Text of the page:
Just Another VM Detection (was "VM Detection Combo")
Tuesday, August 18, 2009 4:41:46 PM
[edited article follows]
Here it is. Some of the long overdue result of the research for the remaining VM softwares I mentioned a year ago (here). But first of all, I would like to note that this result is several months old since now I have PC upgraded and use newer software versions. I would also like to apologize and correct the "Red Pill" method variant "Scoopy". In the previous blog, I misspelled its name as "Scooby". My bad... The Scooby Doo's picture in the "On the Cutting Edge: Thwarting Virtual Machine Detection" white paper sure made me do the mistake. The cartoon image shouldn't be there in the first place. The white paper is a serious resource and the picture makes "Scoopy" a triffling matter. Not to mention that those pictures are copyrighted and the paper's author don't mention their copyright notice. Nuff said... Let's go back to the main topic.
To make things simple, have a look at the table below. The bright red colored rows of the "VM Software" column indicates that the VM softwares in that configuration do not run at optimum speed or in compatibility mode. Please keep in mind that my standard for VM detection is that it must be runable under Microsoft Windows 9x/2000 and above in USER mode (ring 3) ONLY and does not require any third party software including device driver. Administrator privilege requirement is acceptable, but should be avoided. Safe mode Windows environment is fine with me. DOS based VM detection is acceptable (runnable in a DOS box) but is not the preferred method. Above all, the method should be able to detect at least the release build of the VM software. Detecting only a debug build of VM softwares are not acceptable since debug build are not available to all end-users.
|VM Software||Backdoor||Long Opcode||TF+CF Bug|
|Parallels (normal/high accel.)||Yes||Yes||No|
|Parallels (no accel.)||Yes||Yes||Yes|
|Qemu (with KQEMU)||No||Yes||No|
|Qemu (no KQEMU)||No||Yes||Yes|
|VMware (with directexec)||Yes||No||No|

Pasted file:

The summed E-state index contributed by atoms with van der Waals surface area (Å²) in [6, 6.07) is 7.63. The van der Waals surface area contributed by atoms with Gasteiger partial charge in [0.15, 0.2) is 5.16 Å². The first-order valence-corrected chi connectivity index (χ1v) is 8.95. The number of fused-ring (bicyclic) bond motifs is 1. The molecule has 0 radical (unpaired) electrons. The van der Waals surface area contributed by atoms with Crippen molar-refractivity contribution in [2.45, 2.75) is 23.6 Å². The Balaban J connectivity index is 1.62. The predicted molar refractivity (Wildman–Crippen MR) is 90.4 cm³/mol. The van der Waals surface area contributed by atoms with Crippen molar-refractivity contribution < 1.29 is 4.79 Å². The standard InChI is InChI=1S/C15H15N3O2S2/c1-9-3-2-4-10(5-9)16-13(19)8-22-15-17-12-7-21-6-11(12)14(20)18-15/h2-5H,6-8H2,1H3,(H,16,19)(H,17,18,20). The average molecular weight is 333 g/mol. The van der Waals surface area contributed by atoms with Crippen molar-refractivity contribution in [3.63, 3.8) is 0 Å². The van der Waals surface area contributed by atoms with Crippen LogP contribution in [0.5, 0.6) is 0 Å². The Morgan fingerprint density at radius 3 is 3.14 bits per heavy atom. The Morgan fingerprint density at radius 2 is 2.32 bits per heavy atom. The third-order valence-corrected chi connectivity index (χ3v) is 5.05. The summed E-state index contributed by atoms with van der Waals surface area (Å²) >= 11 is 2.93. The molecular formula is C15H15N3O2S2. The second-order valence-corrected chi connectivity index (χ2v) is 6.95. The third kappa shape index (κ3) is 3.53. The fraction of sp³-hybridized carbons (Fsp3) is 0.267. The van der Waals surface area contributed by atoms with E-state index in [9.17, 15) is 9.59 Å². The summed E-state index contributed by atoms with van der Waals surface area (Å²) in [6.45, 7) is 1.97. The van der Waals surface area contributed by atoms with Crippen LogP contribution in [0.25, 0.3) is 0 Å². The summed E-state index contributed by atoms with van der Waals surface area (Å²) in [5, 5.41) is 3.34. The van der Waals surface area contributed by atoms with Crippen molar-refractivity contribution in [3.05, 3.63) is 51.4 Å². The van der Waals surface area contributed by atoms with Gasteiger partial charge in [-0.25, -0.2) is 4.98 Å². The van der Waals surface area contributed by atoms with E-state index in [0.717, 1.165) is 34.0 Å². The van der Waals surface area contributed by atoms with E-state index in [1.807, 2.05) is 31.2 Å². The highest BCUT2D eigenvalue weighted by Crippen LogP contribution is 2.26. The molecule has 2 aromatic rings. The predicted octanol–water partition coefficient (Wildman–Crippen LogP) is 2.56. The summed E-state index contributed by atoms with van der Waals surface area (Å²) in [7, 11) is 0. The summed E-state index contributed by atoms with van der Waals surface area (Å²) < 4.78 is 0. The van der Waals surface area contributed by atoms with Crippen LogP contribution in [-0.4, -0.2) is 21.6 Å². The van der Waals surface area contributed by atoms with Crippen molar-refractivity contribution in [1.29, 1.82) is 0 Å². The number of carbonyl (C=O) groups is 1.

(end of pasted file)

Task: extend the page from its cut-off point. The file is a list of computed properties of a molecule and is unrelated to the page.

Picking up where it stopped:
|VMware (no directexec)||Yes||No||Yes|
VM Software Versions Tested:
1. Bochs x86 2.3.6 (December 24, 2007) and x86-64 2.2.6 (January 29, 2006).
2. Parallels Workstation 2.2 build 2112.
3. Qemu 0.9.1 with and without KQEMU 1.3.0pre11. QVM86 is not tested since it's obsolete.
4. innotek VirtualBox 1.5.2.
5. Microsoft Virtual PC 2007 126.96.36.199.
Guest Operating Systems Used With Testings:
1. Microsoft Windows 98 SE.
2. Microsoft Windows XP SP2 32-Bit.
Host System Configuration Used With Testings:
1. Iwill P4S with Intel 845 chipset.
2. Intel Pentium 4 1.6GHz Willamette.
3. 512MB of SDRAM.
|1||. Backdoor Detection|
Most backdoor detections are based from what I gathered from the internet except for the Parallels backdoor. The "Attacks on More Virtual Machine Emulators" white paper does include Parallels backdoor detection method, but it requires authentication code, or the paper doesn't provide sufficient information to create a working code. The Parallels backdoor I used here is based from reverse engineering the Parallels VM Tools and it's the first one that is used by the VM Tools. As far as I can understand, it retrieves the build number of the Parallels software. The backdoor uses port based method to communicate with the host system - the Parallels software. Take a look at below Delphi function code for the backdoors.
function ParallelsBackdoorCheck(var BuildNumber: integer): boolean; begin result:= false; try asm push ebx push esi mov eax, $13 //function code? mov ebx, $3141 //magic number mov esi, 1 //sub function code? mov dx, $e4 in eax, dx cmp eax, $3141 //make sure eax is set to magic number jne @done cmp ebx, $3141 //make sure ebx is changed je @done //i assume build number 12609 will not exists or ebx, ebx //make sure build number is non-zero setnz @result mov eax, BuildNumber mov [eax], ebx @done: pop esi pop ebx end; except //not in VM if exception occured end; end;